Building Direct to Consumer brands which lead Indians to live a life filled with wellness & grace.

myHQ

For the changing needs of today’s remote workforce, myHQ provides affordable, hyperlocal and flexible workspace solutions so that businesses and individuals have the choice and flexibility to work the way they like.

Navia Life Care

Digital platform for patients and providers to improve patient care, experience and outcomes.

Orowealth

Provides the building blocks for wealth management , just plug in our developer friendly, enterprise grade APIs or a full solution platform and you are good to go.

Virohan

Virohan predicts job demand for each job role across India, builds out the curriculum needed and delivers standardized training through blended and online learning, focusing on the healthcare sector and tier 2/3 employability.

Wellthy Therapeutics

A digital medicine platform with proprietary clinical intelligence at its core and with therapy area expertise, algorithms, analytics and user experience design to assist all healthcare stakeholders achieve real world clinical and business outcomes

Womaniya

Helps pregnant women get timely information about their baby growth and their body changes; get all their doubts and queries resolved by verified doctors; and connect them to other pregnant women to discuss daily issues.

ZeoAuto

Helps last mile drivers making deliveries for couriers or independent businesses save time and cost by providing them the shortest route.


Posted by Paul Ravindranath G, Program Manager, GFS Accelerator


Helping global publishers accelerate business growth


Since launching the Google News Initiative in 2018, we’ve worked with news organizations of all sizes as they’ve adapted to the challenges of an increasingly digital world, which has impacted their business models and consumer behavior. Programs like our GNI Labs have helped publishers tackle specific business challenges, like digital subscriptions, advertising and data, while tools like News Consumer Insights have helped thousands of newsrooms grow their audiences online. 


During this time, we’ve learned from our partners that the shift to digital doesn’t happen overnight. It takes months and even years of hard work to attract and develop digitally-minded talent, adopt data-driven thinking and build an audience-first culture. Through the GNI, we want to support publishers with this transition. 


That’s why today, we’re introducing a global program to help news publishers navigate the complexity of digital transformation. The GNI Digital Growth Program is a free program aimed at helping small and mid-sized news publishers around the world develop the capabilities required to accelerate the growth of their businesses online. The program is informed by the lessons learned from GNI projects and programs, and was built in collaboration with industry experts including FT Strategies, FTI Consulting and Mather Economics, plus news industry associations including INMA, Local Media Association and WAN-IFRA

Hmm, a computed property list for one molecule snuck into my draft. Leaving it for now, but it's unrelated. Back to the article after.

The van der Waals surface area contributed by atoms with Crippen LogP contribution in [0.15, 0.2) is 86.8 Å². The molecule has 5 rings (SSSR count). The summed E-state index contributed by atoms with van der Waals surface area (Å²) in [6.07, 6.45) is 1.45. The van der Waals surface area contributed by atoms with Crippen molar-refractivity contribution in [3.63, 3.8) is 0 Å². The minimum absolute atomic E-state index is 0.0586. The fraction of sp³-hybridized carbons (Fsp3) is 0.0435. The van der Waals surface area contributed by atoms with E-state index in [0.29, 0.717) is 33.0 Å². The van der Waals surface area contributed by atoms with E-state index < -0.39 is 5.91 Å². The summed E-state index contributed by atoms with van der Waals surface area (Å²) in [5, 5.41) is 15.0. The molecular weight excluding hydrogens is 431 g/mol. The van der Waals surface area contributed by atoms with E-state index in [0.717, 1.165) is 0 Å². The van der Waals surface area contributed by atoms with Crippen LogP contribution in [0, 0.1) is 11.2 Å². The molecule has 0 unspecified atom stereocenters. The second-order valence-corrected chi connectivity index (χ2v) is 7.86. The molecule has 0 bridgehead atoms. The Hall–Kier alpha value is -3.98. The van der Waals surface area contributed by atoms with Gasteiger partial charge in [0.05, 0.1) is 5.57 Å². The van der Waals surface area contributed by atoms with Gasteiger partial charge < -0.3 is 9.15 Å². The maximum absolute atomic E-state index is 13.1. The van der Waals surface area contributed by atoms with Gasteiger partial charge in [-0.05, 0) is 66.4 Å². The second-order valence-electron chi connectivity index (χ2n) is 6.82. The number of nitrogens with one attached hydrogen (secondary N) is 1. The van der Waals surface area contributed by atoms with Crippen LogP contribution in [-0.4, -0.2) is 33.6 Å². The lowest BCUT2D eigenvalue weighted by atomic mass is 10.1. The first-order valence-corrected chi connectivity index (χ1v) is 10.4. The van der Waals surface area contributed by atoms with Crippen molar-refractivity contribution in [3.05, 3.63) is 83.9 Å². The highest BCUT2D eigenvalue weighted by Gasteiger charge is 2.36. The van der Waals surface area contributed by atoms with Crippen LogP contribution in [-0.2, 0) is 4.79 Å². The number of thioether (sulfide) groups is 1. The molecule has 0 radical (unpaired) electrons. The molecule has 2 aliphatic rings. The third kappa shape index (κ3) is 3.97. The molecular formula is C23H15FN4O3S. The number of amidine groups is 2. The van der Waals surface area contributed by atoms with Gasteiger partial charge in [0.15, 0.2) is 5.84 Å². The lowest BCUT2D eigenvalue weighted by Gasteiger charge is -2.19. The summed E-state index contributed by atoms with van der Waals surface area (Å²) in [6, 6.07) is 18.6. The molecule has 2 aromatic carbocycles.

The GNI Digital Growth Program will initially focus on five topic areas: Reader Revenue, Audience Development, Advertising Revenue, Data and Product. Our curriculum includes playbooks full of real-world examples, interactive exercises to help solve business problems, workshops to bring these lessons to life and Labs to provide hands-on advisory support. At first, we’re focusing on our Reader Revenue pillar, with other topic areas coming over the next few months. Participating publishers can anticipate access to:


  • A comprehensive playbook that offers publishers strategies and real-world examples to help with building and optimizing a reader revenue model 

  • A set of interactive exercises, including an Opportunity Sizing exercise to help publishers estimate their potential reader revenue opportunity, a User Funnel diagnostic to identify areas for improvement across key reader revenue performance metrics and a Goal Setting exercise to build a plan for long-term reader revenue growth

  • Workshops led by top industry experts offering business recommendations

  • GNI Labs which provide a group of publishers with personalized support and one-on-one coaching from our industry partners


Publishers can access the free playbooks and exercises at any time on our online hub. The workshops are available on a first-come-first-served basis, while Labs will be available upon application. To sign up for our first series of workshops, please visit our GNI Digital Growth Program page


This program builds on our recently launched edition in Europe. We’ve now expanded to ten languages: English, Spanish, Portuguese, French, Italian, Polish, German, Korean, Japanese and Bahasa Indonesia. And as the curriculum evolves over time, we will introduce specialty sessions for publishers, such as Print-to-Digital Transformation and Digital Startups.


Google has long invested in supporting news organizations as they adapt their business models in an evolving media landscape. That’s why widely sharing our findings with the news industry has always been a cornerstone of the Google News Initiative’s approach. Through the GNI Digital Growth Program, we look forward to working with more news companies to think differently about their digital business, unlock new revenue opportunities and build sustainable growth online.


Posted by Ben Monnie, Director of Global Partnerships Solutions, News


A look at how we treat educational, documentary, scientific, and artistic content on YouTube